What is the kingdom of God? Part 4: a tale of two seeds
The fallout of the curse was a bitter war between the seed of the serpent, and the seed of the woman, within the one kingdom God had established. This culminated at Babel, where Yahweh disinherited mankind and divided them among the sons of God—taking Israel as his kingdom and giving the rest to Satan.
If Adam thought Satan was a good guy, was his transgression justified?
A response to Steve Hays, in which I challenge the assumption to begin with, and then doubt the conclusion for two other reasons anyway.
Why think the rulers of 1 Corinthians 2:8 are gods?
In which I outline two significant reasons based on the language used, and what Paul is actually talking about.
What is the kingdom of God? Part 3: what happened in Eden
Adam was created as the first human member of the divine council. The serpent was a shining, serpentine being who didn’t like Adam being given dominion of the earth instead of someone higher up…like him.
What is the kingdom of God? Part 2: the divine council
Israel, like all ancient Near Eastern peoples, conceived of the world as being governed by a cosmic bureaucracy—a bureaucracy the Bible calls the divine council. Prophets were brought into this council when they were commissioned.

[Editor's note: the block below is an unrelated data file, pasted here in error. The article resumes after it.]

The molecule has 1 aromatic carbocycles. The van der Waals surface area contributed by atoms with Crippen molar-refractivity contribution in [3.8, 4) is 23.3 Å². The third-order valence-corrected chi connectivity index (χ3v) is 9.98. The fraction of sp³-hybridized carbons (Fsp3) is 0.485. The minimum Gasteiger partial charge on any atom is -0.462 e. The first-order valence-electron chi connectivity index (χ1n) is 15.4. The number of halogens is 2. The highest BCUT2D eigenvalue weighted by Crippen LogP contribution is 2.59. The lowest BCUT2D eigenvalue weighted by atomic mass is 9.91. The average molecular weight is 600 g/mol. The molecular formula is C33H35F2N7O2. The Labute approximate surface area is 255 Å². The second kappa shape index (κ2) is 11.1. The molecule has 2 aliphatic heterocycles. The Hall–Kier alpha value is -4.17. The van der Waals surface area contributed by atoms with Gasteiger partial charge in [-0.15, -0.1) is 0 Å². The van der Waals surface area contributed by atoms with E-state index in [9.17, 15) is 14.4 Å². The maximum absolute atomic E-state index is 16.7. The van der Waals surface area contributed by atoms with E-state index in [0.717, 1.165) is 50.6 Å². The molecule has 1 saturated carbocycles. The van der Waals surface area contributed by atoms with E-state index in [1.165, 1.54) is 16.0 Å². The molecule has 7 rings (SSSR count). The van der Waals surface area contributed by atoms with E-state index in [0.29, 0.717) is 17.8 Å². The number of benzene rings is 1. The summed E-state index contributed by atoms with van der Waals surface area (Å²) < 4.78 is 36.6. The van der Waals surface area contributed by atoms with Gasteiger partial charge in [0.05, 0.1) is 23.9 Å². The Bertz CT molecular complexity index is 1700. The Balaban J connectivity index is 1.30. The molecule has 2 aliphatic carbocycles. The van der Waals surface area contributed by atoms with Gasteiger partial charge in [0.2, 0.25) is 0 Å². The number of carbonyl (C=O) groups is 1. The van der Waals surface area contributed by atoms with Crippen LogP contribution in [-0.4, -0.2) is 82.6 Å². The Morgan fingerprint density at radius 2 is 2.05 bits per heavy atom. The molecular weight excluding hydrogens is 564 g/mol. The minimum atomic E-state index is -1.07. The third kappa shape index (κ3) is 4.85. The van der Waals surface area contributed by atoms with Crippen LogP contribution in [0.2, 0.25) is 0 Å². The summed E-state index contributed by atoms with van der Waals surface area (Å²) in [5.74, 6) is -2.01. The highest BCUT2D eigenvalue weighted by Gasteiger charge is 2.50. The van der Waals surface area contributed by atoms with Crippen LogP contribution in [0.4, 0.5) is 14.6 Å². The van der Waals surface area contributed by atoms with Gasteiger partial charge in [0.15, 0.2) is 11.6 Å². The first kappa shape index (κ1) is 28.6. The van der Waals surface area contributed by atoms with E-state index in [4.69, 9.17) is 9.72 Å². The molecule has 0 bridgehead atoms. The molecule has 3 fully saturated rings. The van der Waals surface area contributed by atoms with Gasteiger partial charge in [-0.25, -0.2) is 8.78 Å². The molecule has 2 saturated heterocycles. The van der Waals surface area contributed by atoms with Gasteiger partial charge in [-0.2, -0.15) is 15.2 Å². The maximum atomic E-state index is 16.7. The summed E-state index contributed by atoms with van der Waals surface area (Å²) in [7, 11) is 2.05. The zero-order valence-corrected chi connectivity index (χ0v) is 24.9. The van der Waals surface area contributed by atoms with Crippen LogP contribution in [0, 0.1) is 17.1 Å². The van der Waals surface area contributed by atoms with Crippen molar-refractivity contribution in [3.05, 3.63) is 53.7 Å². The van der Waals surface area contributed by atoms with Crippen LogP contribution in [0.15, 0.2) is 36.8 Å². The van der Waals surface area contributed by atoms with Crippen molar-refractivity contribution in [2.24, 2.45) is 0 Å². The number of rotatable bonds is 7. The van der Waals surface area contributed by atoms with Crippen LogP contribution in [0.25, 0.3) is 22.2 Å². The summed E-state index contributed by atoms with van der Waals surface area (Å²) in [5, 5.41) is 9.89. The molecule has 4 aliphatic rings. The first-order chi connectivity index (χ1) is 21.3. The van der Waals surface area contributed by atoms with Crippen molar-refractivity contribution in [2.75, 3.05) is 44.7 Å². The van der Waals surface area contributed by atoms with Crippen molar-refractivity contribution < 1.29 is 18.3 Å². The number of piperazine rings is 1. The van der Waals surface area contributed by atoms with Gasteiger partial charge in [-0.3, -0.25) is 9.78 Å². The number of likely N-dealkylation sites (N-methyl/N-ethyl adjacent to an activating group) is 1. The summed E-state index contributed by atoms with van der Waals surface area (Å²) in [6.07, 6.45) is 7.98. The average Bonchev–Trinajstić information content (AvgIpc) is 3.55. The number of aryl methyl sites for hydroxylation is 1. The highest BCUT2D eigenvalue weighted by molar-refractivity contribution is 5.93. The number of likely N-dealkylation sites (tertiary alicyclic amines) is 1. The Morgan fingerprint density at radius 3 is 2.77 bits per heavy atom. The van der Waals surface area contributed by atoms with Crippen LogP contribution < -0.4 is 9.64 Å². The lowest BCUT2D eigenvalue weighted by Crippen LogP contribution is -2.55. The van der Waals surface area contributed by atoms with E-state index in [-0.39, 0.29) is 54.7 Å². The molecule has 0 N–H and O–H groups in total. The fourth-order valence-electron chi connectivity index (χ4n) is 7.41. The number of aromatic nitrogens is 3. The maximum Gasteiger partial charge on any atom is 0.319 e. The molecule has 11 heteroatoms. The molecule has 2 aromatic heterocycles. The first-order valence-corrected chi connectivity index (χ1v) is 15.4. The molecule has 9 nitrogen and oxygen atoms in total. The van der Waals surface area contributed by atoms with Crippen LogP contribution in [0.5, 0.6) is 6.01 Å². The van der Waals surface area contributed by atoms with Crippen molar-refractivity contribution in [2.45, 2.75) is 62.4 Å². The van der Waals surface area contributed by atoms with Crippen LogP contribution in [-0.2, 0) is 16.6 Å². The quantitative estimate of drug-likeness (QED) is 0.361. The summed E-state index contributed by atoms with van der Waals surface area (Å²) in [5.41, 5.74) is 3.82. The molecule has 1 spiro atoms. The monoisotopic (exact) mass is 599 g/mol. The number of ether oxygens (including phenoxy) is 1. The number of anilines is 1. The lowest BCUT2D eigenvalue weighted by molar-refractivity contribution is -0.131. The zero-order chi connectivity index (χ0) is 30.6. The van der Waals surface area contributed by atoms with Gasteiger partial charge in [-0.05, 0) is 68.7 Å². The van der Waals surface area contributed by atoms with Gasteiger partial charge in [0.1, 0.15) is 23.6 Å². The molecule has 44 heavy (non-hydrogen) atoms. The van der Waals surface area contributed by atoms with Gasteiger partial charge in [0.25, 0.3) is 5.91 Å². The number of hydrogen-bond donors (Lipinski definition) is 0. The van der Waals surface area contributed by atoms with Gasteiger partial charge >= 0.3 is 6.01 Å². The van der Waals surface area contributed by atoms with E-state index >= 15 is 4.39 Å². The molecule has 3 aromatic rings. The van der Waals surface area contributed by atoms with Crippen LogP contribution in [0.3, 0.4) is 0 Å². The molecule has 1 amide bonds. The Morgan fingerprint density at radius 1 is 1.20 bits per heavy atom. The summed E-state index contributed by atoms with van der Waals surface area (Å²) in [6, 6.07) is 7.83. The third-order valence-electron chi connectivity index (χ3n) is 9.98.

What is the kingdom of God? Part 1: representation and rulership
The kingdom of God and the kingdom of man started out as the same thing, and Adam’s representation of God is mimicked in the physical world’s representation of spiritual realities.
Abortion as sacrament: why religious language is still used in a secular culture
A brief analysis of abortion in terms of Satan’s attack on the image and kingdom of God.
Is Psalm 82 metaphorical?
A showcase of Christian hatred and secular tolerance
A continuation of an exchange on homosexuality, reposted from Facebook.
How pro-gay atheists “argue”
An illustration of what to expect from “freethinkers” if you dare to buck political correctness.
Was Jesus a guru? (Part 2)
Is there not some hubris in thinking that, when reading a translation of a text, you have picked up on something which two millennia’s worth of its most adept students failed to notice in the original languages?